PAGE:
Inaugural winter World Cup boosts Welsh pub trade

Fears bars would miss out on trade this winter have been squashed by passionate fans packing out the pubs at all hours

Welsh fans singing and chanting before Wales’ second game against Iran [Credit: Matthaus Bridge]

Despite fears that the Qatar World Cup would hamper pub profits this winter, early figures show the Cardiff pub trade is booming, according to new research.

According to marketing experts CGA, sales in bars and pubs were particularly buoyant across Wales after the nation’s first World Cup qualification in 64 years. Trade across the opening week was up by 37% compared to 15% in England. 

Figures compiled back in September by Simply Business estimated that UK pubs were set to miss out on £155 million due to the World Cup being held during the winter, which is typically a quieter time of year for publicans. On top of this, the cost-of-living crisis raised fears that football fans might choose to stay home for the first tournament to be hosted by a Gulf state. 

A staff member at the Queens Vaults, one of the oldest pubs in Cardiff, confirms the World Cup has positively affected business, especially when Wales plays, and although the pub caters for a traditional rugby crowd the football has been a huge success. 

Traditionally, according to the worker, the winter months see a drop in business. While the kick-off timings during working hours initially raised concerns, the World Cup has boosted sales, created a unique atmosphere and encouraged a togetherness he believes has been unlike anything else.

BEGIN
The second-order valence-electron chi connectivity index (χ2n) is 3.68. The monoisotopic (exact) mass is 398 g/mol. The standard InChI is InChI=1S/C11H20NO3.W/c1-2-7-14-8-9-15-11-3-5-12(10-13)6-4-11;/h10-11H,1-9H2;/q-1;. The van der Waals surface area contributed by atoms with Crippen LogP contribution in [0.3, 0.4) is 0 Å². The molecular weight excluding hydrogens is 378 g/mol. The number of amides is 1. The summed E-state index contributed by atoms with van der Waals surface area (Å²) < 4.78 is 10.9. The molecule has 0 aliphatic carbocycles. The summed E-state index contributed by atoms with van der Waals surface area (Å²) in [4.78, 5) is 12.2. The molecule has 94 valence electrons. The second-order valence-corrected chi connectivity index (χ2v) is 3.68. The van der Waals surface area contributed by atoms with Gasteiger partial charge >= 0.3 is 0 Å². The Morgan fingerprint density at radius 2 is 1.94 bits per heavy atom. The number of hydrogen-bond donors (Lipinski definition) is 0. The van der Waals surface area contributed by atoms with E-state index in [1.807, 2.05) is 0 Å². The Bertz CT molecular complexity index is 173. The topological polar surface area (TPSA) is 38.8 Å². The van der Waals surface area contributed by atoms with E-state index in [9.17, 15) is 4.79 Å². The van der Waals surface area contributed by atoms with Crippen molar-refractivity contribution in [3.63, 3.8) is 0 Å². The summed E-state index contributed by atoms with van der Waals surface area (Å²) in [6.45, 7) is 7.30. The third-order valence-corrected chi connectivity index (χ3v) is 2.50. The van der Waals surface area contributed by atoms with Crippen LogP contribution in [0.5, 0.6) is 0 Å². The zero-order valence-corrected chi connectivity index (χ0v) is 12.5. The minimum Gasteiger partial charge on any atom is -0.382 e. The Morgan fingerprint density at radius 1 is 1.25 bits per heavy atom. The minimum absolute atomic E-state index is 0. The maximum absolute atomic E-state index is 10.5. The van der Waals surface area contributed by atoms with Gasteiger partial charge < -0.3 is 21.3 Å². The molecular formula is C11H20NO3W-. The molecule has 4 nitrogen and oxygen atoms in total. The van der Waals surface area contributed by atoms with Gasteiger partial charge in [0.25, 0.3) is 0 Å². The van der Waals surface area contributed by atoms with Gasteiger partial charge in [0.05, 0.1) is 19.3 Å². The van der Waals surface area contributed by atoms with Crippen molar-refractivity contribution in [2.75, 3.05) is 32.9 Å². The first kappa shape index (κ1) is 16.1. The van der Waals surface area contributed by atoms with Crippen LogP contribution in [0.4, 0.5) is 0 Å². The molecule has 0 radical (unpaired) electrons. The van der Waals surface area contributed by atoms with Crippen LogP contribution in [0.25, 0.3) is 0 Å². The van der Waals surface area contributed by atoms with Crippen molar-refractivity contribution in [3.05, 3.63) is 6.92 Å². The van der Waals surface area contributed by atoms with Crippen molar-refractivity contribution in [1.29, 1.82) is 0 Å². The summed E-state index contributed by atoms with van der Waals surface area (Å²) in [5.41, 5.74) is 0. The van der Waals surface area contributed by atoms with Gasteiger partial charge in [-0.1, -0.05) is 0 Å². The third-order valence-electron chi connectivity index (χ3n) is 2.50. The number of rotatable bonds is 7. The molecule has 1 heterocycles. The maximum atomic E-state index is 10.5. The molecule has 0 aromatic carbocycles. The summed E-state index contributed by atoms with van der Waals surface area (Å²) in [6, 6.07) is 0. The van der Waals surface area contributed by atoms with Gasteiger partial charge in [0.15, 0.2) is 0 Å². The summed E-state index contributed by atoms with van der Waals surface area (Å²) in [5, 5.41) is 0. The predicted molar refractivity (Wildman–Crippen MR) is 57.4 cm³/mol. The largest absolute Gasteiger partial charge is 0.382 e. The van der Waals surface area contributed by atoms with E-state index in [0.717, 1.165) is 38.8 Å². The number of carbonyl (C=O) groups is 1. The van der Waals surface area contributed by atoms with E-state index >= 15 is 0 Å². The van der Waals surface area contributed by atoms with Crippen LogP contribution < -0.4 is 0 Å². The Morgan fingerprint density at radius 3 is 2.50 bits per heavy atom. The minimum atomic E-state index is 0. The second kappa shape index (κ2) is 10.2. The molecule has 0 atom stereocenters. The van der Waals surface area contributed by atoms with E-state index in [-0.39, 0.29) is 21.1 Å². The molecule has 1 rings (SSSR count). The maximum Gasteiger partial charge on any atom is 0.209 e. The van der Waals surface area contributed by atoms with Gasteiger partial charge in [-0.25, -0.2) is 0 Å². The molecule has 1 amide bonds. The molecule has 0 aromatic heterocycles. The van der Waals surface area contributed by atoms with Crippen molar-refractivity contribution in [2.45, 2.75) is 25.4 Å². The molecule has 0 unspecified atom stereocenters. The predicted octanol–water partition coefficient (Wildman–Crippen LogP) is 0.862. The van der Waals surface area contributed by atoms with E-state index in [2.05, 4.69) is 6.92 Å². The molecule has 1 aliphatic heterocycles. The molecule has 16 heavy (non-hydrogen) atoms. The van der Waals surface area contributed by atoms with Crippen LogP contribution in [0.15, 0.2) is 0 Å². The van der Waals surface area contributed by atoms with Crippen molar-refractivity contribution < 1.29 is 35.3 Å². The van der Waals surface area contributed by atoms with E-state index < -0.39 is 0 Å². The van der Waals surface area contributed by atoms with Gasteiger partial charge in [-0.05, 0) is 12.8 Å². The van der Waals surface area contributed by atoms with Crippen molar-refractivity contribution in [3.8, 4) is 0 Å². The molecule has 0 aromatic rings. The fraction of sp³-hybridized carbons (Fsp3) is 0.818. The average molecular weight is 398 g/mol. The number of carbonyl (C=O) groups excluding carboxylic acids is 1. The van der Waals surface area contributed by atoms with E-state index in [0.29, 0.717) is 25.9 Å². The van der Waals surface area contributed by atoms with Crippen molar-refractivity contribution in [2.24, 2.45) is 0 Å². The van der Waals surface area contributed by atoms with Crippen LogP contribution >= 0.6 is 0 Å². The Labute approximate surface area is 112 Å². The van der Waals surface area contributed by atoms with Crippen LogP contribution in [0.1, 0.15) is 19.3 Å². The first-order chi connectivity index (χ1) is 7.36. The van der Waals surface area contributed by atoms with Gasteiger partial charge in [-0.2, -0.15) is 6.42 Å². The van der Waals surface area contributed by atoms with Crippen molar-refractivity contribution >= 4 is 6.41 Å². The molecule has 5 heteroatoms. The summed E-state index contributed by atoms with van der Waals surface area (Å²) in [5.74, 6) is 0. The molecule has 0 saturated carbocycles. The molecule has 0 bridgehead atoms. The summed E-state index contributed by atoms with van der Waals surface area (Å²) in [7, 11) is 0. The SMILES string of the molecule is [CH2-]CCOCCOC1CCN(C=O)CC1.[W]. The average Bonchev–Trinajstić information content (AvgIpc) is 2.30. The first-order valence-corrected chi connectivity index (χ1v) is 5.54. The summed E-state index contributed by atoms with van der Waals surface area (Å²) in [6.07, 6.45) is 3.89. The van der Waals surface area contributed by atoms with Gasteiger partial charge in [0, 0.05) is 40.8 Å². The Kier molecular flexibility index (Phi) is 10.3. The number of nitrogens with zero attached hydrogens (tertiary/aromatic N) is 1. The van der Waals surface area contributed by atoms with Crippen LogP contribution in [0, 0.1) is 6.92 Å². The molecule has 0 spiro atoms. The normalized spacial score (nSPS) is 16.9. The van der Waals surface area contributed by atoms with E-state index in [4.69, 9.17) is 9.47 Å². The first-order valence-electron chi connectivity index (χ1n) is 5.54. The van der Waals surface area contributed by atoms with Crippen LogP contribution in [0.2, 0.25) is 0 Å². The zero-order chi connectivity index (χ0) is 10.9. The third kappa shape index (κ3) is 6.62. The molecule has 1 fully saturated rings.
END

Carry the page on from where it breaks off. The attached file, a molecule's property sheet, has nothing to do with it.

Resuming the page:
Highest selling drinks during Wales and England’s group stage matches

Huge competition

National pub chain Wetherspoons has decided to broadcast FIFA World Cup games for the very first time this year, and although this news caused concern for smaller local businesses, a city centre pub has said it hasn’t affected trade.

The cost-of-living crisis has seen the price of alcohol rise over the last couple of months, and although Wetherspoons agreed not to raise alcohol prices during the tournament, local pubs maintain their customers will stay loyal.

“We have very strong customer loyalty here, and they’ll come down and celebrate any sporting event involving Wales,” he said.

Will Rees, 24, chose to watch Wales’ unfortunate display against England at the Queens Vaults with his friends. “The atmosphere was great, and we all know the importance of keeping these places going, not just for the staff but for the community,” he said. 

Although Wales’ World Cup came to a disappointing end, data from Barclaycard payments show that spending in bars, pubs, and clubs in the UK increased by 20.5% when comparing it with the same day in 2021. A boost in income, according Cardiff pub workers, that was sorely missed over the pandemic, and a great source of support to keep the trade going.